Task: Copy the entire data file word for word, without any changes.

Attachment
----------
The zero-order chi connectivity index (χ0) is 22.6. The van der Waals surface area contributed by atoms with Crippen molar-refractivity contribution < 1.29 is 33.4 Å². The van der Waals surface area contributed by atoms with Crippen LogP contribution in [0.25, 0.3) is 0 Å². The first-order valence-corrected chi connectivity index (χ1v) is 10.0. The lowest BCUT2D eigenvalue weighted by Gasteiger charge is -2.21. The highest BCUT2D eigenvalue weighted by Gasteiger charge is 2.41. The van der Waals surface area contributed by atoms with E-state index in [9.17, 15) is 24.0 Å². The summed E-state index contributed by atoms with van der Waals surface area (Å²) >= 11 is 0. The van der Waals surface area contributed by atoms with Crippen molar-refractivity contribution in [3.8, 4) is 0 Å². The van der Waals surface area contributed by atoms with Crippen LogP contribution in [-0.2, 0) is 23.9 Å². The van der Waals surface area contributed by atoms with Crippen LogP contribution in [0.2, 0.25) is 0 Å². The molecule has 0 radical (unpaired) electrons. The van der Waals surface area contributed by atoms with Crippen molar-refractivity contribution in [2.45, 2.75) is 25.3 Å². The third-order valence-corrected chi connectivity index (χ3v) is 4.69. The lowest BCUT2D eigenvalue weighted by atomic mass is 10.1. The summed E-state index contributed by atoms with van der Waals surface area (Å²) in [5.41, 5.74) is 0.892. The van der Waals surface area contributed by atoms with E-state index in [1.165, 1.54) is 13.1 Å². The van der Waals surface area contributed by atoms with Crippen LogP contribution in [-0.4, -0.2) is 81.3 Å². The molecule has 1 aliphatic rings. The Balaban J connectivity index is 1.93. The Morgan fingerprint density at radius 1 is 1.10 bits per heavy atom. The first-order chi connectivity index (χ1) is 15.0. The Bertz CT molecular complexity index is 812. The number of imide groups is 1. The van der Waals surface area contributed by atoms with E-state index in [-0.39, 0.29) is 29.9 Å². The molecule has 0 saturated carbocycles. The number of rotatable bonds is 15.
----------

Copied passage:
The zero-order chi connectivity index (χ0) is 22.6. The van der Waals surface area contributed by atoms with Crippen molar-refractivity contribution < 1.29 is 33.4 Å². The van der Waals surface area contributed by atoms with Crippen LogP contribution in [0.25, 0.3) is 0 Å². The first-order valence-corrected chi connectivity index (χ1v) is 10.0. The lowest BCUT2D eigenvalue weighted by Gasteiger charge is -2.21. The highest BCUT2D eigenvalue weighted by Gasteiger charge is 2.41. The van der Waals surface area contributed by atoms with E-state index in [9.17, 15) is 24.0 Å². The summed E-state index contributed by atoms with van der Waals surface area (Å²) >= 11 is 0. The van der Waals surface area contributed by atoms with Crippen molar-refractivity contribution in [3.8, 4) is 0 Å². The van der Waals surface area contributed by atoms with Crippen LogP contribution in [-0.2, 0) is 23.9 Å². The van der Waals surface area contributed by atoms with Crippen LogP contribution in [0.2, 0.25) is 0 Å². The molecule has 0 radical (unpaired) electrons. The van der Waals surface area contributed by atoms with Crippen molar-refractivity contribution in [2.45, 2.75) is 25.3 Å². The third-order valence-corrected chi connectivity index (χ3v) is 4.69. The lowest BCUT2D eigenvalue weighted by atomic mass is 10.1. The summed E-state index contributed by atoms with van der Waals surface area (Å²) in [5.41, 5.74) is 0.892. The van der Waals surface area contributed by atoms with E-state index in [1.165, 1.54) is 13.1 Å². The van der Waals surface area contributed by atoms with Crippen LogP contribution in [-0.4, -0.2) is 81.3 Å². The molecule has 1 aliphatic rings. The Balaban J connectivity index is 1.93. The Morgan fingerprint density at radius 1 is 1.10 bits per heavy atom. The first-order chi connectivity index (χ1) is 15.0. The Bertz CT molecular complexity index is 812. The number of imide groups is 1. The van der Waals surface area contributed by atoms with E-state index in [-0.39, 0.29) is 29.9 Å². The molecule has 0 saturated carbocycles. The number of rotatable bonds is 15.